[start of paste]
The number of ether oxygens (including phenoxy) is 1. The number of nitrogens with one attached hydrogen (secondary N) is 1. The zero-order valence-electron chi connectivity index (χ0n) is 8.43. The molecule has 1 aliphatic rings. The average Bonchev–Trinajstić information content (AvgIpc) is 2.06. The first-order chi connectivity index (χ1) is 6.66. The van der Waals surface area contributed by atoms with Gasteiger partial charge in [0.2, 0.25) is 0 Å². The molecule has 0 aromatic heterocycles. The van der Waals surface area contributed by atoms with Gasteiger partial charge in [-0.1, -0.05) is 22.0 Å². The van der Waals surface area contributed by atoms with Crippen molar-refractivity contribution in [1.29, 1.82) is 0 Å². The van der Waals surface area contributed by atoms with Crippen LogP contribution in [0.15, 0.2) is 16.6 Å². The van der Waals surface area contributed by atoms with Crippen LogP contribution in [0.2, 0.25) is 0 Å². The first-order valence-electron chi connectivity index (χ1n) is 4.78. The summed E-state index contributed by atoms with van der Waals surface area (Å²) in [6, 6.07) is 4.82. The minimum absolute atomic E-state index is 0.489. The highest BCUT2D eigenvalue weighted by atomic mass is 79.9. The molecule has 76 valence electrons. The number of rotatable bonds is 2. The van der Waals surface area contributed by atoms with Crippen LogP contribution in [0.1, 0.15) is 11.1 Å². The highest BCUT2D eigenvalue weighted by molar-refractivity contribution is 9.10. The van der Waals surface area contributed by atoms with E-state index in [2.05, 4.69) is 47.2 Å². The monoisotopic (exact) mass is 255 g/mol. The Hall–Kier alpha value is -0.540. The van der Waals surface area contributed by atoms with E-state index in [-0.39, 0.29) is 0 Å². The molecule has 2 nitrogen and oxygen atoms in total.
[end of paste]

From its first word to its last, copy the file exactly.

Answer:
The number of ether oxygens (including phenoxy) is 1. The number of nitrogens with one attached hydrogen (secondary N) is 1. The zero-order valence-electron chi connectivity index (χ0n) is 8.43. The molecule has 1 aliphatic rings. The average Bonchev–Trinajstić information content (AvgIpc) is 2.06. The first-order chi connectivity index (χ1) is 6.66. The van der Waals surface area contributed by atoms with Gasteiger partial charge in [0.2, 0.25) is 0 Å². The molecule has 0 aromatic heterocycles. The van der Waals surface area contributed by atoms with Gasteiger partial charge in [-0.1, -0.05) is 22.0 Å². The van der Waals surface area contributed by atoms with Crippen molar-refractivity contribution in [1.29, 1.82) is 0 Å². The van der Waals surface area contributed by atoms with Crippen LogP contribution in [0.15, 0.2) is 16.6 Å². The van der Waals surface area contributed by atoms with Crippen LogP contribution in [0.2, 0.25) is 0 Å². The first-order valence-electron chi connectivity index (χ1n) is 4.78. The summed E-state index contributed by atoms with van der Waals surface area (Å²) in [6, 6.07) is 4.82. The minimum absolute atomic E-state index is 0.489. The highest BCUT2D eigenvalue weighted by atomic mass is 79.9. The molecule has 76 valence electrons. The number of rotatable bonds is 2. The van der Waals surface area contributed by atoms with Crippen LogP contribution in [0.1, 0.15) is 11.1 Å². The highest BCUT2D eigenvalue weighted by molar-refractivity contribution is 9.10. The van der Waals surface area contributed by atoms with E-state index in [2.05, 4.69) is 47.2 Å². The monoisotopic (exact) mass is 255 g/mol. The Hall–Kier alpha value is -0.540. The van der Waals surface area contributed by atoms with E-state index in [-0.39, 0.29) is 0 Å². The molecule has 2 nitrogen and oxygen atoms in total.